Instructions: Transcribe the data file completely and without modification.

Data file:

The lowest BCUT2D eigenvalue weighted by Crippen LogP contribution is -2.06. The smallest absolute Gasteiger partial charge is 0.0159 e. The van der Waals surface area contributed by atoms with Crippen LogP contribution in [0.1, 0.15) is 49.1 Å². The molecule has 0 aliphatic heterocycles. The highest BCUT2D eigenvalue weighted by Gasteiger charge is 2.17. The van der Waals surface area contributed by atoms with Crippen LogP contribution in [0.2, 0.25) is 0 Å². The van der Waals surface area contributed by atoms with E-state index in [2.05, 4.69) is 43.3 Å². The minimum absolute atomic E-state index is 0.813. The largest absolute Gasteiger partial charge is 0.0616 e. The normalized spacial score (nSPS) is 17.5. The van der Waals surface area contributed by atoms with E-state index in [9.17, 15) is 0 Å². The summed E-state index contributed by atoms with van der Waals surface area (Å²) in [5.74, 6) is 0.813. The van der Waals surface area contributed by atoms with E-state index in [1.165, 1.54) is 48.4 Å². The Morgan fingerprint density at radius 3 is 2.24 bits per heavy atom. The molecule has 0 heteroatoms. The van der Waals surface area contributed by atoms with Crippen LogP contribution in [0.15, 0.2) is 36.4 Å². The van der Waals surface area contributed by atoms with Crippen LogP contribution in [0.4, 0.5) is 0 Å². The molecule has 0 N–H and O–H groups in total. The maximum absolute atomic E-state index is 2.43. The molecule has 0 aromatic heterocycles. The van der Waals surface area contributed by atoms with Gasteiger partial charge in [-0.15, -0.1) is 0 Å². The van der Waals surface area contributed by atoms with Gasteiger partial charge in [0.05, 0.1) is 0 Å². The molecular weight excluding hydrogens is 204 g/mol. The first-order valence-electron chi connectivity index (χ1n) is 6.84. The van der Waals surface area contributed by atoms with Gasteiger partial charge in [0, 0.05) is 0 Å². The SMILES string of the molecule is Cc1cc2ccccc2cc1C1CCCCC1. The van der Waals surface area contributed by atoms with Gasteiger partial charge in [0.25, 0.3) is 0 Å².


The lowest BCUT2D eigenvalue weighted by Crippen LogP contribution is -2.06. The smallest absolute Gasteiger partial charge is 0.0159 e. The van der Waals surface area contributed by atoms with Crippen LogP contribution in [0.1, 0.15) is 49.1 Å². The molecule has 0 aliphatic heterocycles. The highest BCUT2D eigenvalue weighted by Gasteiger charge is 2.17. The van der Waals surface area contributed by atoms with Crippen LogP contribution in [0.2, 0.25) is 0 Å². The van der Waals surface area contributed by atoms with E-state index in [2.05, 4.69) is 43.3 Å². The minimum absolute atomic E-state index is 0.813. The largest absolute Gasteiger partial charge is 0.0616 e. The normalized spacial score (nSPS) is 17.5. The van der Waals surface area contributed by atoms with E-state index in [9.17, 15) is 0 Å². The summed E-state index contributed by atoms with van der Waals surface area (Å²) in [5.74, 6) is 0.813. The van der Waals surface area contributed by atoms with E-state index in [1.165, 1.54) is 48.4 Å². The Morgan fingerprint density at radius 3 is 2.24 bits per heavy atom. The molecule has 0 heteroatoms. The van der Waals surface area contributed by atoms with Crippen LogP contribution in [0.15, 0.2) is 36.4 Å². The van der Waals surface area contributed by atoms with Crippen LogP contribution in [0.4, 0.5) is 0 Å². The molecule has 0 N–H and O–H groups in total. The maximum absolute atomic E-state index is 2.43. The molecule has 0 aromatic heterocycles. The van der Waals surface area contributed by atoms with Gasteiger partial charge in [-0.15, -0.1) is 0 Å². The van der Waals surface area contributed by atoms with Gasteiger partial charge in [0.05, 0.1) is 0 Å². The molecular weight excluding hydrogens is 204 g/mol. The first-order valence-electron chi connectivity index (χ1n) is 6.84. The van der Waals surface area contributed by atoms with Gasteiger partial charge in [0, 0.05) is 0 Å². The SMILES string of the molecule is Cc1cc2ccccc2cc1C1CCCCC1. The van der Waals surface area contributed by atoms with Gasteiger partial charge in [0.25, 0.3) is 0 Å².